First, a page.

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When a Black Man Kills Another Black Man
by Kamau Tebogo Zulu Damali (Raynell D. Morgan),
Nov. 11, 2006

When a Black man kills another Black man,

A father and mother lose a son, a brother and sister lose a brother,
A wife loses a husband, a son and daughter lose a father,
An uncle and aunt lose a nephew, a nephew and niece lose an uncle,
A grandfather and grandmother lose a grandson,
A community of Afrikan people lose a comrade,
A young Black mother must raise children alone.

When a Black man kills another Black man,

Willie Lynch turns cartwheels in his grave.
Grand Wizards of the KKK open bottles of champagne.
Private prison owners light up cigars,
And U.S. Congress men and women pass tougher laws on crime
to keep Afrikans trapped behind bars.
Uncle Sam pats himself on the back
in celebration of the Black on Black assassination,
and fifty new prisons are built to further
the devastation of a battered nation.

When a Black man kills another Black man,

Screams from heart-broken Afrikan women surge,
A rainstorm of tears from impoverished Afrikan children emerge,
The grave of liberator comrade little Jonathan Jackson is disturbed,
And the sacrifices of Jemmy (Stono rebellion - 9-9-1739), Nat Turner
(8-21-1831), Harriet Tubman burn in the furnace of ungratefulness.

When a Black man Kills another Black man,

The struggle for liberation is pushed back 500 years,
An entire generation is chilled.
The hopes and dreams of an oppressed
and wronged people are killed.

When a Black man kills another Black man,

He Kills Himself... He Kills Himself... He Kills Himself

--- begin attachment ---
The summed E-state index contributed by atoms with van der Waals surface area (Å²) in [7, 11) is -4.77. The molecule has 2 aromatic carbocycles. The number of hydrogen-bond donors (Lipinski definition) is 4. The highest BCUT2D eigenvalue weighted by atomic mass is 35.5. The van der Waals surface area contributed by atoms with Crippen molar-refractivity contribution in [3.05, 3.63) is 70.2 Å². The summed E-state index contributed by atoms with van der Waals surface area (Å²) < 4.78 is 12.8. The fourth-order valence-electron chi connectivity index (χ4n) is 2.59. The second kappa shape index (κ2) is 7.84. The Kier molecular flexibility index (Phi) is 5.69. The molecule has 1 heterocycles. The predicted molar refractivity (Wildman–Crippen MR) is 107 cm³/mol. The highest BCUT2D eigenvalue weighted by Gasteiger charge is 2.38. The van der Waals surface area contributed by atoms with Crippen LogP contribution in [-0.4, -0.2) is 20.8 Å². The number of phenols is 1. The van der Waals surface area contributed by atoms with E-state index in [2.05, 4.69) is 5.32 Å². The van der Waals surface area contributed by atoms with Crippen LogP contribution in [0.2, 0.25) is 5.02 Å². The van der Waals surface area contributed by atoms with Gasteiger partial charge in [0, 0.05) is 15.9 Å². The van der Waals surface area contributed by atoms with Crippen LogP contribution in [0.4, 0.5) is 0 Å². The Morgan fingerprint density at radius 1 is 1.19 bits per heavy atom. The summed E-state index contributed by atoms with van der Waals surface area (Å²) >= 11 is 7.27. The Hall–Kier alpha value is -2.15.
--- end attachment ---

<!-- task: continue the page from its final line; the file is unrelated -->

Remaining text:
Raynell D. Morgan (aka Kamau Tebogo Zulu Damali)
WSPF Delta Unit 221
1101 Morrison Drive
PO Box 9900
Boscobel, WI 53805

Kamau Tebogo Zulu Damali is housed in Wisconsin's sole supermax, the Wisconsin Secure Program Facility. He describes himself as a self-educated man who has been learning Swahili and dreams of receiving a college degree if ever released. He recently completed a book entitled, Prison Letters, and is working on a second, called Poetic Revolution. Kamau T. Z. Damali is helping his wife-to-be plan the founding of a nonprofit organization for
underprivileged children in Washington, D.C. Most of his writings "revolve around the Black experience and the importance of breaking chains and taking back our communities - to give our youth and future generations a hopeful future [...] It's incumbent upon us to participate in the uplifting of our people, and since at the moment our only tool is the pen, we've used this to reach the people and to get out the truth."

You may contact Raynell D. Morgan directly by writing to him at the address listed above. The following link offers tips for writing to prisoners:


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